Music may or may not mend a broken heart. But newly published research suggests that, at least in mice, it can reduce rejection of heart transplants.
Writing in the Journal of Cardiothoracic Surgery, a team of Japanese researchers led by Dr. Masanori Nimi describe an experiment in which a group of 8- to 12-week-old mice underwent heart transplants. The rodents were randomly assigned to one of five groups:
Those exposed to opera (a recording of Verdi’s La Traviata, conducted by Sir Georg Solti); instrumental music by Mozart; New Age music (The Best of Enya); no music; or “one of six different sound frequencies.”
After one week, the mice whose personal soundtrack featured Enya, one of the sound frequencies, or no music at all “rejected their grafts acutely,” the researchers report. Their hearts gave out 7.5 to 11 days after the transplant.
In contrast, those exposed to Verdi or Mozart “had significantly prolonged survival,” the researchers report. Median survival times were 26.5 days for those who heard Verdi and 20 days for those exposed to Mozart.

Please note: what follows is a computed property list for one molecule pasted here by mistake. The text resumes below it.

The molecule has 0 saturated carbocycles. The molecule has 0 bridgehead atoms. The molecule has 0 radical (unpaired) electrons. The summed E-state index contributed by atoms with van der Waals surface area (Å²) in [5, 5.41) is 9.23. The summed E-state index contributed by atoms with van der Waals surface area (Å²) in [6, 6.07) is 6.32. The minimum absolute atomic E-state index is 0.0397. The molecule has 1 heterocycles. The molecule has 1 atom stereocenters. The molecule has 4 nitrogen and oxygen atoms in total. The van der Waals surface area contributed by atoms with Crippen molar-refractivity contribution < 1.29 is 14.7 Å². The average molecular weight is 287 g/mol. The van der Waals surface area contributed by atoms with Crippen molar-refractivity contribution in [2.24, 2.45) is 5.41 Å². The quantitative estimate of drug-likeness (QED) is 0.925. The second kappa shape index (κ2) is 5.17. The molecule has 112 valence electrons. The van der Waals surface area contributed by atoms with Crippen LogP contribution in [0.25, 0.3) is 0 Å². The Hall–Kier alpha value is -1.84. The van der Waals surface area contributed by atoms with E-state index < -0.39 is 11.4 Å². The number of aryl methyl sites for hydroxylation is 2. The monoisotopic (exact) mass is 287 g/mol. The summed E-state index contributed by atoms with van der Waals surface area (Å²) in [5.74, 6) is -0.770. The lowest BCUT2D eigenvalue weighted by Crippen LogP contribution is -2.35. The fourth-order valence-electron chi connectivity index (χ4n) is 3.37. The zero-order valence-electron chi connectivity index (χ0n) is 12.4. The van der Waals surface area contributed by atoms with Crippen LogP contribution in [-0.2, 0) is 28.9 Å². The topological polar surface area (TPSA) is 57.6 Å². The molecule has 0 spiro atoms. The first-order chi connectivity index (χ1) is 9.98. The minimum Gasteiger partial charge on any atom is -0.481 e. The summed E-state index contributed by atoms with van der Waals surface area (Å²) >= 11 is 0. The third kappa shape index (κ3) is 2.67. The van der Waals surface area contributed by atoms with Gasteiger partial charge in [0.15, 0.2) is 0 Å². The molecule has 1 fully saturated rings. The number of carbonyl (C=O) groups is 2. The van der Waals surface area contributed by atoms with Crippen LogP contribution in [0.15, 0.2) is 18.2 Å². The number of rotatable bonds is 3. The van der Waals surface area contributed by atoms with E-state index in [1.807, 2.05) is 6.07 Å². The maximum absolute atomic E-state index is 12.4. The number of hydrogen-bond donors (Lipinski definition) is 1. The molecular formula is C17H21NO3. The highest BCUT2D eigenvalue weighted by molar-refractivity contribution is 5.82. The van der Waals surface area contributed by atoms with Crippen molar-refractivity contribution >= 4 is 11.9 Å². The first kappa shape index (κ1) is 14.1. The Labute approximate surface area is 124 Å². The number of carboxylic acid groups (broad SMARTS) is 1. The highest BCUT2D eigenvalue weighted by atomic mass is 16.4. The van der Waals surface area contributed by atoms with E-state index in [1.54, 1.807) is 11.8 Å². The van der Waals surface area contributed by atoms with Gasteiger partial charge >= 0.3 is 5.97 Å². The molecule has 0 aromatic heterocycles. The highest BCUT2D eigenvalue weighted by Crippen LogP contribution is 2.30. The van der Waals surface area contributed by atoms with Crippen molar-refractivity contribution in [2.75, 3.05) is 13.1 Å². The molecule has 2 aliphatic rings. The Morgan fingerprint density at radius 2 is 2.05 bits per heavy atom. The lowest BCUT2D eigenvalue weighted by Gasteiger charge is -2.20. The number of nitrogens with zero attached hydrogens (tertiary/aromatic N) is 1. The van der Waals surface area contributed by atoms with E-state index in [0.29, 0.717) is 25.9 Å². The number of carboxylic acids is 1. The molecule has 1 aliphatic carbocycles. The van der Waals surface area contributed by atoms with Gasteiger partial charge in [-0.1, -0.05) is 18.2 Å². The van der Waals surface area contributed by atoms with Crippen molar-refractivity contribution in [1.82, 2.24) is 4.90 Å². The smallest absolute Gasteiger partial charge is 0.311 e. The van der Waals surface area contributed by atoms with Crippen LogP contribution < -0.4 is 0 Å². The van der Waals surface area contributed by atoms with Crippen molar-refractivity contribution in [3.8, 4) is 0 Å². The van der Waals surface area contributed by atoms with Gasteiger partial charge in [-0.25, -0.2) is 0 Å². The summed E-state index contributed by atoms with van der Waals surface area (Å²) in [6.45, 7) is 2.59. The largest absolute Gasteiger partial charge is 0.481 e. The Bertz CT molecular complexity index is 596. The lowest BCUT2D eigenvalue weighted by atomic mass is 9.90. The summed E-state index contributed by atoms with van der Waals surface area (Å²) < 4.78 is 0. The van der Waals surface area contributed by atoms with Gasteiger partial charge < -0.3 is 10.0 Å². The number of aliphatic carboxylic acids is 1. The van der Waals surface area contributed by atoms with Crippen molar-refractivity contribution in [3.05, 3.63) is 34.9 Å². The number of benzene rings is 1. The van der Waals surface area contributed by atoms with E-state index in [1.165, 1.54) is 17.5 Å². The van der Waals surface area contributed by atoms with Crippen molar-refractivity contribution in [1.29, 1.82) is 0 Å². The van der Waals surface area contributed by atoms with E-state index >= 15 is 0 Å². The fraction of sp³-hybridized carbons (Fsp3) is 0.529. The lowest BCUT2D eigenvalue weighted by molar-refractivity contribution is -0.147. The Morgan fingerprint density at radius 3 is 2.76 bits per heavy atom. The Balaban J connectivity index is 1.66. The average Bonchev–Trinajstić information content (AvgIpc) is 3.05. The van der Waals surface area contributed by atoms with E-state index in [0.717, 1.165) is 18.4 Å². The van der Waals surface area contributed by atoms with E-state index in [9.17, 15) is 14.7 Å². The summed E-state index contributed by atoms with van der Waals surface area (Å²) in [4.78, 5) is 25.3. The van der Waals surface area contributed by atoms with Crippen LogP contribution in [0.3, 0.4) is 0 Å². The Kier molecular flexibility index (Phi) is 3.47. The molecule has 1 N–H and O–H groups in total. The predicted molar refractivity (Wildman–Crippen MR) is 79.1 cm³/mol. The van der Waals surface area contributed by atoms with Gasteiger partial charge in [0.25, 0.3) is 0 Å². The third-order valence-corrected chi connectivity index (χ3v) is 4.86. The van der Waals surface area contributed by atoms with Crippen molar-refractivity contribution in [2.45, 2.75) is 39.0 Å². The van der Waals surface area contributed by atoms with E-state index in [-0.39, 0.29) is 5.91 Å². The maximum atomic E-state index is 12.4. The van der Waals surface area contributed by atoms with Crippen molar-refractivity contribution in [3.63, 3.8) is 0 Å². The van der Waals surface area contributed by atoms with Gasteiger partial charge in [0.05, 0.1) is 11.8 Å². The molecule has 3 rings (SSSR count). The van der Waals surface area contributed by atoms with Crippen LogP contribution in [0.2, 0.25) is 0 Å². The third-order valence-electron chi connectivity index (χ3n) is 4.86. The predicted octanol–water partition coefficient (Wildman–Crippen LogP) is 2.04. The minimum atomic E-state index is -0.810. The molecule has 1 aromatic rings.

In explaining the results, the researchers point to the immune system. They report exposure to classical music generated regulatory cells, which suppress immune responses and are thus vital to preventing rejection of a transplanted organ.
“It appears possible that opera-induced regulatory cells may inhibit immune responses against allografts,” they write.
Other possible causes include “the effects on brain function produced by the specific harmony and/or other features of the music itself,” and “a decrease in postoperative stress brought about by exposure to music.”
In any event, this provides more evidence that classical music has a health-inducing impact on the body — one that was, at least for this group of mice, literally life-prolonging.